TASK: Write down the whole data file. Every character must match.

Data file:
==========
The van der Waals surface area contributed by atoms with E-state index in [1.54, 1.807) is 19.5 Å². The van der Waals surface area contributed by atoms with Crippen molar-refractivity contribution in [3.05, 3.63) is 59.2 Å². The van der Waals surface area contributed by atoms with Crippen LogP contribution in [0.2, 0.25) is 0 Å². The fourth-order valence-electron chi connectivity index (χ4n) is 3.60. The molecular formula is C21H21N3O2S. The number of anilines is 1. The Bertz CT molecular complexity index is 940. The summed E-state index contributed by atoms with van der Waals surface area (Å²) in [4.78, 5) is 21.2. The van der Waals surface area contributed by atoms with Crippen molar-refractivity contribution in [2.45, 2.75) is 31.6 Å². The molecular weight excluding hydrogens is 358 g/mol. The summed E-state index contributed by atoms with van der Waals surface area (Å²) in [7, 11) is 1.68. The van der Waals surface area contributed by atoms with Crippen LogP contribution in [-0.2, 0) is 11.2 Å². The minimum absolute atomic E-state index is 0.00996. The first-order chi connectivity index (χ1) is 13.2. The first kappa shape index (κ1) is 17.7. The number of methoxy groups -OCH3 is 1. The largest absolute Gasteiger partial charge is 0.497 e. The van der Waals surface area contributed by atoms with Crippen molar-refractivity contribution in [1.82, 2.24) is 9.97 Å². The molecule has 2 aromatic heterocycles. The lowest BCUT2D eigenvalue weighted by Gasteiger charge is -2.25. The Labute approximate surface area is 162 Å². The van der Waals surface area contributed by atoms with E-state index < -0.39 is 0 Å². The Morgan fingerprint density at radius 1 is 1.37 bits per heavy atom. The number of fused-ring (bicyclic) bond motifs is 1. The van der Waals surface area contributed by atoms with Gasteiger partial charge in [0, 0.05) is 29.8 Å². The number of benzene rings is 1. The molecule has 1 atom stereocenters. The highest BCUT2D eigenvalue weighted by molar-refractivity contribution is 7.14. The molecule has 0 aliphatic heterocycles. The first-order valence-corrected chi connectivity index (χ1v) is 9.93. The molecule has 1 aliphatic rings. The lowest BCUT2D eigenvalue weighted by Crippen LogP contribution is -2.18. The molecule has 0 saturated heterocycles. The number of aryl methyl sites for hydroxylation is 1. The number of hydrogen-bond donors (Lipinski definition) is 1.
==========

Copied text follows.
The van der Waals surface area contributed by atoms with E-state index in [1.54, 1.807) is 19.5 Å². The van der Waals surface area contributed by atoms with Crippen molar-refractivity contribution in [3.05, 3.63) is 59.2 Å². The van der Waals surface area contributed by atoms with Crippen LogP contribution in [0.2, 0.25) is 0 Å². The fourth-order valence-electron chi connectivity index (χ4n) is 3.60. The molecular formula is C21H21N3O2S. The number of anilines is 1. The Bertz CT molecular complexity index is 940. The summed E-state index contributed by atoms with van der Waals surface area (Å²) in [4.78, 5) is 21.2. The van der Waals surface area contributed by atoms with Crippen molar-refractivity contribution in [2.45, 2.75) is 31.6 Å². The molecular weight excluding hydrogens is 358 g/mol. The summed E-state index contributed by atoms with van der Waals surface area (Å²) in [7, 11) is 1.68. The van der Waals surface area contributed by atoms with Crippen LogP contribution in [-0.2, 0) is 11.2 Å². The minimum absolute atomic E-state index is 0.00996. The first-order chi connectivity index (χ1) is 13.2. The first kappa shape index (κ1) is 17.7. The number of methoxy groups -OCH3 is 1. The largest absolute Gasteiger partial charge is 0.497 e. The van der Waals surface area contributed by atoms with Crippen molar-refractivity contribution in [1.82, 2.24) is 9.97 Å². The molecule has 2 aromatic heterocycles. The lowest BCUT2D eigenvalue weighted by Gasteiger charge is -2.25. The Labute approximate surface area is 162 Å². The van der Waals surface area contributed by atoms with E-state index < -0.39 is 0 Å². The Morgan fingerprint density at radius 1 is 1.37 bits per heavy atom. The number of fused-ring (bicyclic) bond motifs is 1. The van der Waals surface area contributed by atoms with Gasteiger partial charge in [0, 0.05) is 29.8 Å². The number of benzene rings is 1. The molecule has 1 atom stereocenters. The highest BCUT2D eigenvalue weighted by molar-refractivity contribution is 7.14. The molecule has 0 aliphatic heterocycles. The first-order valence-corrected chi connectivity index (χ1v) is 9.93. The molecule has 1 aliphatic rings. The lowest BCUT2D eigenvalue weighted by Crippen LogP contribution is -2.18. The molecule has 0 saturated heterocycles. The number of aryl methyl sites for hydroxylation is 1. The number of hydrogen-bond donors (Lipinski definition) is 1.